May 24, 2022
15-Minute Podcast, NPR (transcript available)
Dozens of states could soon take steps to ban or restrict abortion. But there are a lot of unanswered questions about how those laws would be enforced if they vary from state to state, Kim Mutcherson tells NPR. That patchwork of laws is the most likely outcome if the Supreme Court overturns Roe v Wade, leaving the U.S. without a federally-protected right to abortion.
That's the reality in Poland, where abortion is almost entirely illegal. NPR's Ari Shapiro reports on an underground network of reproductive rights activists who risk prison time to help abortion patients.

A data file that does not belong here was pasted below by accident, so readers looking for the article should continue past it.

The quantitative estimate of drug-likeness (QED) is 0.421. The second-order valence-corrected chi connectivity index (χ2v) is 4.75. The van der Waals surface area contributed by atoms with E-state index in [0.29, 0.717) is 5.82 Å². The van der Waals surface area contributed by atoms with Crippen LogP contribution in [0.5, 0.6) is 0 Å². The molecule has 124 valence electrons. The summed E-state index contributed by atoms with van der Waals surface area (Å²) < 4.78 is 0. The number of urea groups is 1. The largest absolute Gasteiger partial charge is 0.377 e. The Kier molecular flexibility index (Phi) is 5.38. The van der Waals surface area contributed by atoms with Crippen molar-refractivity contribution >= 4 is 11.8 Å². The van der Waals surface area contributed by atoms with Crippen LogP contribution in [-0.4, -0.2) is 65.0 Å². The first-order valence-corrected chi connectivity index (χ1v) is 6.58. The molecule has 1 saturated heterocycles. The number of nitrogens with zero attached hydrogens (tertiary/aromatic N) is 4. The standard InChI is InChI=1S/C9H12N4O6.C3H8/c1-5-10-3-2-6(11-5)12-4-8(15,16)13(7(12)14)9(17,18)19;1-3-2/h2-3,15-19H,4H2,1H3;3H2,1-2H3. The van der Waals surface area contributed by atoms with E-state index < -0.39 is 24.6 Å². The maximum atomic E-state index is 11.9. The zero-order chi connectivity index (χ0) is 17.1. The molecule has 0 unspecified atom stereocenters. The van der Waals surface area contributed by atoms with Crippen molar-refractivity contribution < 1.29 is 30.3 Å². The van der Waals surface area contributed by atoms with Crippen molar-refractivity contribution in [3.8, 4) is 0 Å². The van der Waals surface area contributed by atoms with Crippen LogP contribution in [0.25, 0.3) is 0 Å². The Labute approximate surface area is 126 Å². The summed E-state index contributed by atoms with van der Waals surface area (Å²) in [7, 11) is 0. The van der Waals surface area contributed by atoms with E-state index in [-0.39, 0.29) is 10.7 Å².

May 20, 2022
Ari Shapiro, Elena Burnett, Courtney Dorning|
11-minute podcast with transcript
Ukraine has very liberal abortion laws. In Poland, it is almost entirely illegal. Millions of Ukrainians discovered this when they fled the war in their home country and crossed the Polish border.
ARI SHAPIRO, HOST:
Imagine stepping across a border and discovering that reproductive rights you once took for granted are now a crime. For millions of Ukrainians, that discovery happened when they fled the war in their home country and set foot here in Poland. Ukraine has very liberal abortion laws. In Poland, it's almost entirely illegal. But while Poland's anti-abortion effort has the weight of the government behind it, there is another movement, one that's secretive, underground and punishable with prison time. You see it right here on the border if you know where to look.